THE HAGUE, Netherlands — 7 October 2019 — Safety and security specialists gained requisite skills to mitigate risks arising from chemical accidents and the potential misuse of toxic chemicals, including the threat of terrorism, during a training on ports and maritime chemical safety and security management, in Doha, Qatar from 30 September to 2 October 2019.
In his opening statement, Vice Chairman of the NCPW, Colonel Khalif Mohammed Al Ali spoke about the wider context in which the training is taking place, particularly “the challenges facing the world related to the ports and maritime security, and our region.”
He added that “security and safety in sea port is one of the most important pillars” for ensuring chemical safety and security and promoting economic and technological development.
Senior Programme Officer of the International Cooperation Branch of the OPCW, Dr. Rohan Perera, outlined the key objectives of the training during his opening speech, which included: “improving cooperation between ports and maritime authorities and developing a closer partnership between the two sectors.”
“With that, we aim to raise global standards and set norms for the safety, security, and efficiency of ports and coastal State authorities; and standardise port procedures through identifying and developing best practice guidance and training materials for secure transfer of hazardous chemicals.”
The training provided a platform for attendees to share their views on new approaches to building strong ports and maritime security to transfer hazardous chemical in more secure manner. Areas addressed include: aspects of port and maritime chemical safety and security management, port security plans and assessments, risk management, and chemical emergency management.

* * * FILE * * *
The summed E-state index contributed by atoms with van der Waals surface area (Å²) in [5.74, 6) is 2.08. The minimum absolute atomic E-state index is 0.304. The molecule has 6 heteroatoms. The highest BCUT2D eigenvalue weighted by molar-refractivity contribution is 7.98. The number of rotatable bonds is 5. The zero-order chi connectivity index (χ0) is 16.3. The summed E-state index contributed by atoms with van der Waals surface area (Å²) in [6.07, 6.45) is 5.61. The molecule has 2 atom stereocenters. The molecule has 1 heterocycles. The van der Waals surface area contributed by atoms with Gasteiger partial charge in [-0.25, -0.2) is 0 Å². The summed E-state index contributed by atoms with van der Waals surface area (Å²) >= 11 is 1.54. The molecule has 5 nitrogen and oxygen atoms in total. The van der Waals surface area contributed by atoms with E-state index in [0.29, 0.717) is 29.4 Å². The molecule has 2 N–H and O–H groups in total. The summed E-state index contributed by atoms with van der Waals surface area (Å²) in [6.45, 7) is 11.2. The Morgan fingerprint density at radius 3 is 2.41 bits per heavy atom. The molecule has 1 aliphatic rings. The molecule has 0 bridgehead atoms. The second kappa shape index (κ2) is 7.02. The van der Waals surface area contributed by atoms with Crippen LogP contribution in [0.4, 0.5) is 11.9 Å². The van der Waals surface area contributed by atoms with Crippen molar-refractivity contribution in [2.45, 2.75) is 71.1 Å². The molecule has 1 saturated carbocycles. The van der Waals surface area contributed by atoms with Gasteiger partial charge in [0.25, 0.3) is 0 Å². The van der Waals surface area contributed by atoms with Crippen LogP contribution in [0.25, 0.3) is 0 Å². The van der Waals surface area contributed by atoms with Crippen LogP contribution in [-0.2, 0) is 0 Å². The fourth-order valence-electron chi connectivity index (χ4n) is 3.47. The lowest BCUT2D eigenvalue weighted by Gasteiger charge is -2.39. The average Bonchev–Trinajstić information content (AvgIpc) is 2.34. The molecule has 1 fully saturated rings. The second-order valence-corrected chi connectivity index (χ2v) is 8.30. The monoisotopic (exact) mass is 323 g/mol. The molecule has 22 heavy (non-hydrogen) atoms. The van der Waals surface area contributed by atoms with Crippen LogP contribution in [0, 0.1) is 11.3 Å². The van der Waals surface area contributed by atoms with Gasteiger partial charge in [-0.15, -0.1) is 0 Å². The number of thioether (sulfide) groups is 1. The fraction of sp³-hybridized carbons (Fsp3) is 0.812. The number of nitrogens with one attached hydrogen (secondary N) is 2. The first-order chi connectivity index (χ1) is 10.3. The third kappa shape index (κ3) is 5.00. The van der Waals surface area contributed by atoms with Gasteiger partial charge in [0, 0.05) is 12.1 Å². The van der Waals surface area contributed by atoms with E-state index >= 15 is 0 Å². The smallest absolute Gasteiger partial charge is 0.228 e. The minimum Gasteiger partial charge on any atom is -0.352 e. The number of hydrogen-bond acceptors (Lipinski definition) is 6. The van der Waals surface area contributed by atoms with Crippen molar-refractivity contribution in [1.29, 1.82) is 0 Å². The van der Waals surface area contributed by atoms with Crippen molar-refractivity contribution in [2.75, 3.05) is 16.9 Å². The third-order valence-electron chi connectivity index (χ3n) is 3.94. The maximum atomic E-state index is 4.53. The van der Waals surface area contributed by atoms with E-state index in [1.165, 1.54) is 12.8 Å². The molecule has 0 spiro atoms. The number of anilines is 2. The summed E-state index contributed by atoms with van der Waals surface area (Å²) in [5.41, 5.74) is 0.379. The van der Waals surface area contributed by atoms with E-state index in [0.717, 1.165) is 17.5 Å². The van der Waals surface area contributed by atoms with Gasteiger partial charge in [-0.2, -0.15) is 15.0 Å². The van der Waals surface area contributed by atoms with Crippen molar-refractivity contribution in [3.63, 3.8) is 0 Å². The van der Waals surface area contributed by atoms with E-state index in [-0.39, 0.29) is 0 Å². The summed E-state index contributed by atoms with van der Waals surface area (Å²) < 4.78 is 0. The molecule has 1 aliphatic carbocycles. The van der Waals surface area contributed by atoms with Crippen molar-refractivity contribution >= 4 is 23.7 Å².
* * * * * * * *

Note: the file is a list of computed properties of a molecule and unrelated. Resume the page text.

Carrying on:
The training was organised by the Organisation for the Prohibition of Chemical Weapons (OPCW) in collaboration with the National Committee for the Prohibition of Weapons (NCPW) of Qatar.
The training was attended by representatives from port authorities, coast guards, and maritime security authorities from the following States Parties: Bangladesh, China, Iraq, India, Kenya, Malaysia, Philippines, Pakistan, Qatar, Spain, Sri Lanka, and Vietnam.
As the implementing body for the Chemical Weapons Convention, the OPCW, with its 193 Member States, oversees the global endeavour to permanently eliminate chemical weapons. Since the Convention’s entry into force in 1997, it is the most successful disarmament treaty eliminating an entire class of weapons of mass destruction.
Over 97% of all chemical weapon stockpiles declared by possessor States have been destroyed under OPCW verification. For its extensive efforts in eliminating chemical weapons, the OPCW received the 2013 Nobel Peace Prize.